This guide to Black culture for White people is accessible but rarely easy.

Pub Date: Nov. 10, 2020

ISBN: 978-1-250-80046-6

Page Count: 256

Publisher: Flatiron Books

Review Posted Online: Oct. 13, 2020

Kirkus Reviews Issue: Nov. 1, 2020

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A vivid sequel that strains credulity.

THE ESCAPE ARTIST

Fremont (After Long Silence, 1999) continues—and alters—her story of how memories of the Holocaust affected her family.

At the age of 44, the author learned that her father had disowned her, declaring her “predeceased”—or dead in his eyes—in his will. It was his final insult: Her parents had stopped speaking to her after she’d published After Long Silence, which exposed them as Jewish Holocaust survivors who had posed as Catholics in Europe and America in order to hide multilayered secrets. Here, Fremont delves further into her tortured family dynamics and shows how the rift developed. One thread centers on her life after her harrowing childhood: her education at Wellesley and Boston University, the loss of her virginity to a college boyfriend before accepting her lesbianism, her stint with the Peace Corps in Lesotho, and her decades of work as a lawyer in Boston. Another strand involves her fraught relationship with her sister, Lara, and how their difficulties relate to their father, a doctor embittered after years in the Siberian gulag; and their mother, deeply enmeshed with her own sister, Zosia, who had married an Italian count and stayed in Rome to raise a child. Fremont tells these stories with novelistic flair, ending with a surprising theory about why her parents hid their Judaism. Yet she often appears insensitive to the serious problems she says Lara once faced, including suicidal depression. “The whole point of suicide, I thought, was to succeed at it,” she writes. “My sister’s completion rate was pathetic.” Key facts also differ from those in her earlier work. After Long Silence says, for example, that the author grew up “in a small city in the Midwest” while she writes here that she grew up in “upstate New York,” changes Fremont says she made for “consistency” in the new book but that muddy its narrative waters. The discrepancies may not bother readers seeking psychological insights rather than factual accuracy, but others will wonder if this book should have been labeled a fictionalized autobiography rather than a memoir.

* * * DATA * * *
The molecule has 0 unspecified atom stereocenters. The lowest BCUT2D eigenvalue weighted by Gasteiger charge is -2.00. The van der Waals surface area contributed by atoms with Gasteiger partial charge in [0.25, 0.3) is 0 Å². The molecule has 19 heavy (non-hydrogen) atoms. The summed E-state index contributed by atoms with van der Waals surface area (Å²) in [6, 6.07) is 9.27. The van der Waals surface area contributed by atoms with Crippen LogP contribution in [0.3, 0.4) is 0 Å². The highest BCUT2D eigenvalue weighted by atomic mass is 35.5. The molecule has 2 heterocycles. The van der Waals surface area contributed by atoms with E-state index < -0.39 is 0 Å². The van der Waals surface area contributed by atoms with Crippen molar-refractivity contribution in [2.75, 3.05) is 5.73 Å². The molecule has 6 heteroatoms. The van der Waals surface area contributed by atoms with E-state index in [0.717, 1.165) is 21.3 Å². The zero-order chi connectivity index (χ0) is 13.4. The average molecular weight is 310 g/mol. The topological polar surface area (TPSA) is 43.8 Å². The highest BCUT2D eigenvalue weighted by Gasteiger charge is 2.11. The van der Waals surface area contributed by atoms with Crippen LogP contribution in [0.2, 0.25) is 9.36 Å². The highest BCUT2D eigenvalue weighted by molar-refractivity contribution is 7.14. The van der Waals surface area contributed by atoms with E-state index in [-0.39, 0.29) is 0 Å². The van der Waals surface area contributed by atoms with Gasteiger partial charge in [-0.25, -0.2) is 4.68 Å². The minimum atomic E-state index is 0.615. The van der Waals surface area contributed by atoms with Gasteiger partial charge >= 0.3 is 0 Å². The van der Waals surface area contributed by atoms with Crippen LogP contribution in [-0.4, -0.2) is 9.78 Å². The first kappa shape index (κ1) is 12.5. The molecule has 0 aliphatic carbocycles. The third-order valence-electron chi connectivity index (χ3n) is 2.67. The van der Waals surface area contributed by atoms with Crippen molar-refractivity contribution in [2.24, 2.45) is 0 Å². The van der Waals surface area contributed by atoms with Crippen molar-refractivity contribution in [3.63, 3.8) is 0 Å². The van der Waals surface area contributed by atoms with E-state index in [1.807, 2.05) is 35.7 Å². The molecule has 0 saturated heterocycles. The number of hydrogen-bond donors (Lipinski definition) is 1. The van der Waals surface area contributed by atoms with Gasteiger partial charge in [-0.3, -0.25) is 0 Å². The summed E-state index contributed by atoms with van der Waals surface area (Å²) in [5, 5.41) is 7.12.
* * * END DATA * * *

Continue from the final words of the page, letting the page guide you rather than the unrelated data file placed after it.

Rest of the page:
A vivid sequel that strains credulity.

Pub Date: Feb. 11, 2020

ISBN: 978-1-982113-60-5

Page Count: 352

Publisher: Gallery Books/Simon & Schuster

Review Posted Online: Oct. 21, 2019

Kirkus Reviews Issue: Nov. 15, 2019